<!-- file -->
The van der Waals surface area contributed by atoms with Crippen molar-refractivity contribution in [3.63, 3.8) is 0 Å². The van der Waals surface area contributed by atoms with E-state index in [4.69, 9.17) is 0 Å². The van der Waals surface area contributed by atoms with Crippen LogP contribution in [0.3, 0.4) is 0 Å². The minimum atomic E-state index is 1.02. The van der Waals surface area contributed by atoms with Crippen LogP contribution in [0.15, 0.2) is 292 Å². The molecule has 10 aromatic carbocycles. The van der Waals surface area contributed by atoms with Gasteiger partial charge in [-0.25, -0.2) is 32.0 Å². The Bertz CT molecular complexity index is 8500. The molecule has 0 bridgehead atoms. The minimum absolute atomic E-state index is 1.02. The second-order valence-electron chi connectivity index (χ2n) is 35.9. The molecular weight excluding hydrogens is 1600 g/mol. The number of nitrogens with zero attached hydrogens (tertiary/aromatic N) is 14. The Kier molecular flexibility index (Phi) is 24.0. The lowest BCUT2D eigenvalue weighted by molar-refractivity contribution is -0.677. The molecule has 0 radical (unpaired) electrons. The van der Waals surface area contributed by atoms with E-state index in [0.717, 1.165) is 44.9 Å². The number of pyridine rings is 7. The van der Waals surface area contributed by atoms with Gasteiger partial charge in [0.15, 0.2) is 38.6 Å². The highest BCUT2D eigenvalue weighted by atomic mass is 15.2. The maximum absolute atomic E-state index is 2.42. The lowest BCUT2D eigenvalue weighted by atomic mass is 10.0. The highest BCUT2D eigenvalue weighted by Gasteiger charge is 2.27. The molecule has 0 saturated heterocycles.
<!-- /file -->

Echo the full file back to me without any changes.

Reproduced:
The van der Waals surface area contributed by atoms with Crippen molar-refractivity contribution in [3.63, 3.8) is 0 Å². The van der Waals surface area contributed by atoms with E-state index in [4.69, 9.17) is 0 Å². The van der Waals surface area contributed by atoms with Crippen LogP contribution in [0.3, 0.4) is 0 Å². The minimum atomic E-state index is 1.02. The van der Waals surface area contributed by atoms with Crippen LogP contribution in [0.15, 0.2) is 292 Å². The molecule has 10 aromatic carbocycles. The van der Waals surface area contributed by atoms with Gasteiger partial charge in [-0.25, -0.2) is 32.0 Å². The Bertz CT molecular complexity index is 8500. The molecule has 0 bridgehead atoms. The minimum absolute atomic E-state index is 1.02. The second-order valence-electron chi connectivity index (χ2n) is 35.9. The molecular weight excluding hydrogens is 1600 g/mol. The number of nitrogens with zero attached hydrogens (tertiary/aromatic N) is 14. The Kier molecular flexibility index (Phi) is 24.0. The lowest BCUT2D eigenvalue weighted by molar-refractivity contribution is -0.677. The molecule has 0 radical (unpaired) electrons. The van der Waals surface area contributed by atoms with E-state index in [0.717, 1.165) is 44.9 Å². The number of pyridine rings is 7. The van der Waals surface area contributed by atoms with Gasteiger partial charge in [0.15, 0.2) is 38.6 Å². The highest BCUT2D eigenvalue weighted by atomic mass is 15.2. The maximum absolute atomic E-state index is 2.42. The lowest BCUT2D eigenvalue weighted by atomic mass is 10.0. The highest BCUT2D eigenvalue weighted by Gasteiger charge is 2.27. The molecule has 0 saturated heterocycles.